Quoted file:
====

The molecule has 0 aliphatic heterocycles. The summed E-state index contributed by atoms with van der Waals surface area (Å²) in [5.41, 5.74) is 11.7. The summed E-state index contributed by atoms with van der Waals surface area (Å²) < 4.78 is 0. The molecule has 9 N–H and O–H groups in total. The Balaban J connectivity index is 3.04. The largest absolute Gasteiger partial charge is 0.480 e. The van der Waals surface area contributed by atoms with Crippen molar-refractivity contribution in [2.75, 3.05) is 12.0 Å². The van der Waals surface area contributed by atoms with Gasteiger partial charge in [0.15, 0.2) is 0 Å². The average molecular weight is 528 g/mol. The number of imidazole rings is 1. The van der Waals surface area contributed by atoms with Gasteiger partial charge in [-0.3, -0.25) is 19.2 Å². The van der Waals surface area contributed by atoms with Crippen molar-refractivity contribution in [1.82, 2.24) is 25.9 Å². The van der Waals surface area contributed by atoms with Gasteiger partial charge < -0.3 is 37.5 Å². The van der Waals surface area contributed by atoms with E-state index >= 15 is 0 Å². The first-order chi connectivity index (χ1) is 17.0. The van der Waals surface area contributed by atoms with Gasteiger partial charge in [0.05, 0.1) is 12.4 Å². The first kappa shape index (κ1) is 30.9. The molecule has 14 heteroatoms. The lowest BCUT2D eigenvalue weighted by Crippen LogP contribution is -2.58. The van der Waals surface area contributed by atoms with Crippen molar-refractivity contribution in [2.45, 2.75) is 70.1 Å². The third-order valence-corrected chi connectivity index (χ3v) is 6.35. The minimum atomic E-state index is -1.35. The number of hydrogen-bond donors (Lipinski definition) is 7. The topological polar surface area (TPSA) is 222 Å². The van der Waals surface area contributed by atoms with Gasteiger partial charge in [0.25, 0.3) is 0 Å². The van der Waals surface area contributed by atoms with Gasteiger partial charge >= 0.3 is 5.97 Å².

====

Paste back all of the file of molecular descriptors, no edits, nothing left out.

The molecule has 0 aliphatic heterocycles. The summed E-state index contributed by atoms with van der Waals surface area (Å²) in [5.41, 5.74) is 11.7. The summed E-state index contributed by atoms with van der Waals surface area (Å²) < 4.78 is 0. The molecule has 9 N–H and O–H groups in total. The Balaban J connectivity index is 3.04. The largest absolute Gasteiger partial charge is 0.480 e. The van der Waals surface area contributed by atoms with Crippen molar-refractivity contribution in [2.75, 3.05) is 12.0 Å². The van der Waals surface area contributed by atoms with Gasteiger partial charge in [0.15, 0.2) is 0 Å². The average molecular weight is 528 g/mol. The number of imidazole rings is 1. The van der Waals surface area contributed by atoms with Gasteiger partial charge in [-0.3, -0.25) is 19.2 Å². The van der Waals surface area contributed by atoms with Crippen molar-refractivity contribution in [1.82, 2.24) is 25.9 Å². The van der Waals surface area contributed by atoms with Gasteiger partial charge < -0.3 is 37.5 Å². The van der Waals surface area contributed by atoms with E-state index >= 15 is 0 Å². The first-order chi connectivity index (χ1) is 17.0. The van der Waals surface area contributed by atoms with Gasteiger partial charge in [0.05, 0.1) is 12.4 Å². The first kappa shape index (κ1) is 30.9. The molecule has 14 heteroatoms. The lowest BCUT2D eigenvalue weighted by Crippen LogP contribution is -2.58. The van der Waals surface area contributed by atoms with Crippen molar-refractivity contribution in [2.45, 2.75) is 70.1 Å². The third-order valence-corrected chi connectivity index (χ3v) is 6.35. The minimum atomic E-state index is -1.35. The number of hydrogen-bond donors (Lipinski definition) is 7. The topological polar surface area (TPSA) is 222 Å². The van der Waals surface area contributed by atoms with Gasteiger partial charge in [0.25, 0.3) is 0 Å². The van der Waals surface area contributed by atoms with Gasteiger partial charge >= 0.3 is 5.97 Å².